Researchers from John Hopkins have found that a compound, called CGP3466B, elicited antidepressant-like effects when administered to mice. These effects occurred within hours, unlike currently available antidepressants, such as fluoxetine, whose effects are not perceptible until weeks or months of use.
CGP3466B has previously been shown to block the receptors in the brain responsible for creating feelings of craving towards cocaine. The researchers decided to see if these compound could be applied as an antidepressant after studying the anaesthetic ketamine, which at low-doses is a fast-acting antidepressant. However, ketamine is highly addictive and therefore cannot be used for prolonged periods of time. CP3466B acts on a similar protein network to ketamine, so they investigated to see if it has similar activity.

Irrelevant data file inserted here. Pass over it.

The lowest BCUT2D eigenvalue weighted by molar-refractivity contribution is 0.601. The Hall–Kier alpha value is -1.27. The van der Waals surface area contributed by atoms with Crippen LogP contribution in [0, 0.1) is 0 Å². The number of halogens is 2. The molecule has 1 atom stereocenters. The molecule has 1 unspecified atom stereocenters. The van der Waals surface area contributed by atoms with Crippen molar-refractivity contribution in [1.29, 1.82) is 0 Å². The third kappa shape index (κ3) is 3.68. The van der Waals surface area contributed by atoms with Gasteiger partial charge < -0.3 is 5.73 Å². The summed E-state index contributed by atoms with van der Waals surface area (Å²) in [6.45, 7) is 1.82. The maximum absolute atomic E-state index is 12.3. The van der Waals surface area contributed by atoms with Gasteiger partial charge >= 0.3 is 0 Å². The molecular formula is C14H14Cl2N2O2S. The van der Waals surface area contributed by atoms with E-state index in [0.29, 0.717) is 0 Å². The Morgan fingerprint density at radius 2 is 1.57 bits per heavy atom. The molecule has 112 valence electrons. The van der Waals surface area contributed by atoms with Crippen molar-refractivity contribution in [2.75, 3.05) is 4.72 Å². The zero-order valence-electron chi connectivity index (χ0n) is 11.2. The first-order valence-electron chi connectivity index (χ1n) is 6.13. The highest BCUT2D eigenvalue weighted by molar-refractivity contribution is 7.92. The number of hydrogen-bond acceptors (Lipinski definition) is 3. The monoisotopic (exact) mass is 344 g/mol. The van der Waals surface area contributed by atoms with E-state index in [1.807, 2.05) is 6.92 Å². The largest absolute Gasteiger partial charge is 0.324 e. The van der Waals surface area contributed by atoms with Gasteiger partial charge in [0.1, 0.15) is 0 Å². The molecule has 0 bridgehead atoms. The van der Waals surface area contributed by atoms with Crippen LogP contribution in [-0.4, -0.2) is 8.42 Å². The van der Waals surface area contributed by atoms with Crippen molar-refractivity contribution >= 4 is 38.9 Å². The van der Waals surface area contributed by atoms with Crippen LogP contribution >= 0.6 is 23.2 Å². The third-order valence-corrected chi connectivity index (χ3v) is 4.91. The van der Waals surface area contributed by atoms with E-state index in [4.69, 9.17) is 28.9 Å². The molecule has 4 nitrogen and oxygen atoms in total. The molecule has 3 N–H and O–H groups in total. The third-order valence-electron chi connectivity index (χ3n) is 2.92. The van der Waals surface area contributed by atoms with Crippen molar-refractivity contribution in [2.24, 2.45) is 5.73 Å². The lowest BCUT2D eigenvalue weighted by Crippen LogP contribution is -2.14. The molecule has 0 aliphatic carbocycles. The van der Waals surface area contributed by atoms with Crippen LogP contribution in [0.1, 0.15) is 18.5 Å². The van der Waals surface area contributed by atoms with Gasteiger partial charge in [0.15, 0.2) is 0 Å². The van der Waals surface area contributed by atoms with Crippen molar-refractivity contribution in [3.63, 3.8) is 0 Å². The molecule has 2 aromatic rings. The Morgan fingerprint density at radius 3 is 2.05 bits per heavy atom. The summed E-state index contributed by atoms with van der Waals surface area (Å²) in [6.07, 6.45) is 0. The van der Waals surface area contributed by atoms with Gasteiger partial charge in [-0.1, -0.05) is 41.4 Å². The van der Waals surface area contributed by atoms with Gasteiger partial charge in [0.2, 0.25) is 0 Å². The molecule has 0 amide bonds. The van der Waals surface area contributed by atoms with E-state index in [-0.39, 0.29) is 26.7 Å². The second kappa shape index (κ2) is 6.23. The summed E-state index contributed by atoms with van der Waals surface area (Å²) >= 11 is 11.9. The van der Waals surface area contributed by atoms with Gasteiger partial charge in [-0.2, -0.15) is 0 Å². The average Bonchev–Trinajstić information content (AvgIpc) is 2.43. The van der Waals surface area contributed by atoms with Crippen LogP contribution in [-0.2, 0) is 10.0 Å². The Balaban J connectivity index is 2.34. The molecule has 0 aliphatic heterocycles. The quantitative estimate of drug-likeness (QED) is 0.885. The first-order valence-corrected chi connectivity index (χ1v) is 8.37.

To measure the effects of the compound on mice, the researchers used two behavioural tests that are used to discern depressed behaviour in mice. They tested how long it took mice to give up escaping a pool of water and the time it took the mice to enter an unfamiliar, unsheltered environment to retrieve a piece of food. In the first test, the mice given CGP3466B spent on average half a minute more trying to escape. In the second experiment, the treated mice entered the new environment almost twice as fast.
CGP3466B has previously been shown to be nontoxic and nonaddictive in humans, which means the team are optimistic about its clinical uses. However, it has been estimated that it may take several more years before the compound can enter phase II clinical trials, in which its use as an antidepressant for people can be assessed.
The original paper can be found here.
Photo: Steven Snodgrass, Flickr.